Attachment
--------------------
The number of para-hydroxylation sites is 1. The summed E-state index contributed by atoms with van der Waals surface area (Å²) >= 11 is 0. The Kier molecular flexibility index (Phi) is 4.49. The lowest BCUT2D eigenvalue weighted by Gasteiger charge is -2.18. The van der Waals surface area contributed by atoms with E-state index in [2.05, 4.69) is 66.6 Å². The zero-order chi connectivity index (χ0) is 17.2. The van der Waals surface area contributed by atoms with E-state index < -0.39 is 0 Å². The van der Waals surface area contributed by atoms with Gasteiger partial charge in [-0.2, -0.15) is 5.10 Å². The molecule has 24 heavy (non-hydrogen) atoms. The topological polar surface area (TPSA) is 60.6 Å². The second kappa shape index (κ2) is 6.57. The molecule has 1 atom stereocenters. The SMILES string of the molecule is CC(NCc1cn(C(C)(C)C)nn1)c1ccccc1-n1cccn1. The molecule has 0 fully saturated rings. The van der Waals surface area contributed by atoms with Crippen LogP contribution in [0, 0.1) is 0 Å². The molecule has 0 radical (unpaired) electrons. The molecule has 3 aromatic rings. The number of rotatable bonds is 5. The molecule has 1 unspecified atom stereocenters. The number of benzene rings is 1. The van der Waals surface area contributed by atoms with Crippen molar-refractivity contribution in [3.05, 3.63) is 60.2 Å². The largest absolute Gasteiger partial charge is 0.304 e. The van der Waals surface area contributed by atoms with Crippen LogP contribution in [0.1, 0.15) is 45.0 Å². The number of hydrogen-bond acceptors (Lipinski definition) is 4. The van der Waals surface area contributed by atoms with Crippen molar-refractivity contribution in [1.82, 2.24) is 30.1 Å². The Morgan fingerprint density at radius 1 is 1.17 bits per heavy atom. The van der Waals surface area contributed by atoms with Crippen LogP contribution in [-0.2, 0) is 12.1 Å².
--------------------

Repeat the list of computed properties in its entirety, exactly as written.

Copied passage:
The number of para-hydroxylation sites is 1. The summed E-state index contributed by atoms with van der Waals surface area (Å²) >= 11 is 0. The Kier molecular flexibility index (Phi) is 4.49. The lowest BCUT2D eigenvalue weighted by Gasteiger charge is -2.18. The van der Waals surface area contributed by atoms with E-state index in [2.05, 4.69) is 66.6 Å². The zero-order chi connectivity index (χ0) is 17.2. The van der Waals surface area contributed by atoms with E-state index < -0.39 is 0 Å². The van der Waals surface area contributed by atoms with Gasteiger partial charge in [-0.2, -0.15) is 5.10 Å². The molecule has 24 heavy (non-hydrogen) atoms. The topological polar surface area (TPSA) is 60.6 Å². The second kappa shape index (κ2) is 6.57. The molecule has 1 atom stereocenters. The SMILES string of the molecule is CC(NCc1cn(C(C)(C)C)nn1)c1ccccc1-n1cccn1. The molecule has 0 fully saturated rings. The van der Waals surface area contributed by atoms with Crippen LogP contribution in [0, 0.1) is 0 Å². The molecule has 0 radical (unpaired) electrons. The molecule has 3 aromatic rings. The number of rotatable bonds is 5. The molecule has 1 unspecified atom stereocenters. The number of benzene rings is 1. The van der Waals surface area contributed by atoms with Crippen molar-refractivity contribution in [3.05, 3.63) is 60.2 Å². The largest absolute Gasteiger partial charge is 0.304 e. The van der Waals surface area contributed by atoms with Crippen LogP contribution in [0.1, 0.15) is 45.0 Å². The number of hydrogen-bond acceptors (Lipinski definition) is 4. The van der Waals surface area contributed by atoms with Crippen molar-refractivity contribution in [1.82, 2.24) is 30.1 Å². The Morgan fingerprint density at radius 1 is 1.17 bits per heavy atom. The van der Waals surface area contributed by atoms with Crippen LogP contribution in [-0.2, 0) is 12.1 Å².